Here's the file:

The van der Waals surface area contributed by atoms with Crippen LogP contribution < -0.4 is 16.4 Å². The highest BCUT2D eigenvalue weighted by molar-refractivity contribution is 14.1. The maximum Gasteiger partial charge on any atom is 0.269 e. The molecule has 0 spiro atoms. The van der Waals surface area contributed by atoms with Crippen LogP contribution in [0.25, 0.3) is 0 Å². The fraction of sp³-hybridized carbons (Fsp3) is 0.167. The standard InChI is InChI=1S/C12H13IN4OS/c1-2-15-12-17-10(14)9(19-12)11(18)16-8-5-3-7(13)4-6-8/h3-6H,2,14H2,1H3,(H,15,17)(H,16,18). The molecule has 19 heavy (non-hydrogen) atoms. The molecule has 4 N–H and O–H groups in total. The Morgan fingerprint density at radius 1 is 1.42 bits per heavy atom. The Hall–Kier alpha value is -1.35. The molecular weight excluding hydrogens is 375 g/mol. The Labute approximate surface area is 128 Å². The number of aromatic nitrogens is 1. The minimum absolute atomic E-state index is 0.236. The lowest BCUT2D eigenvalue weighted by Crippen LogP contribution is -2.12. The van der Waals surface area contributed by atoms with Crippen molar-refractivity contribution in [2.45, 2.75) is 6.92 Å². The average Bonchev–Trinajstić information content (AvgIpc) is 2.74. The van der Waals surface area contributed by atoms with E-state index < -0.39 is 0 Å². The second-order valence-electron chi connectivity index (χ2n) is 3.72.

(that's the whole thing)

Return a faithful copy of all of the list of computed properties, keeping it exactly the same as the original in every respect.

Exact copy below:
The van der Waals surface area contributed by atoms with Crippen LogP contribution < -0.4 is 16.4 Å². The highest BCUT2D eigenvalue weighted by molar-refractivity contribution is 14.1. The maximum Gasteiger partial charge on any atom is 0.269 e. The molecule has 0 spiro atoms. The van der Waals surface area contributed by atoms with Crippen LogP contribution in [0.25, 0.3) is 0 Å². The fraction of sp³-hybridized carbons (Fsp3) is 0.167. The standard InChI is InChI=1S/C12H13IN4OS/c1-2-15-12-17-10(14)9(19-12)11(18)16-8-5-3-7(13)4-6-8/h3-6H,2,14H2,1H3,(H,15,17)(H,16,18). The molecule has 19 heavy (non-hydrogen) atoms. The molecule has 4 N–H and O–H groups in total. The Morgan fingerprint density at radius 1 is 1.42 bits per heavy atom. The Hall–Kier alpha value is -1.35. The molecular weight excluding hydrogens is 375 g/mol. The Labute approximate surface area is 128 Å². The number of aromatic nitrogens is 1. The minimum absolute atomic E-state index is 0.236. The lowest BCUT2D eigenvalue weighted by Crippen LogP contribution is -2.12. The van der Waals surface area contributed by atoms with Crippen molar-refractivity contribution in [2.45, 2.75) is 6.92 Å². The average Bonchev–Trinajstić information content (AvgIpc) is 2.74. The van der Waals surface area contributed by atoms with E-state index < -0.39 is 0 Å². The second-order valence-electron chi connectivity index (χ2n) is 3.72.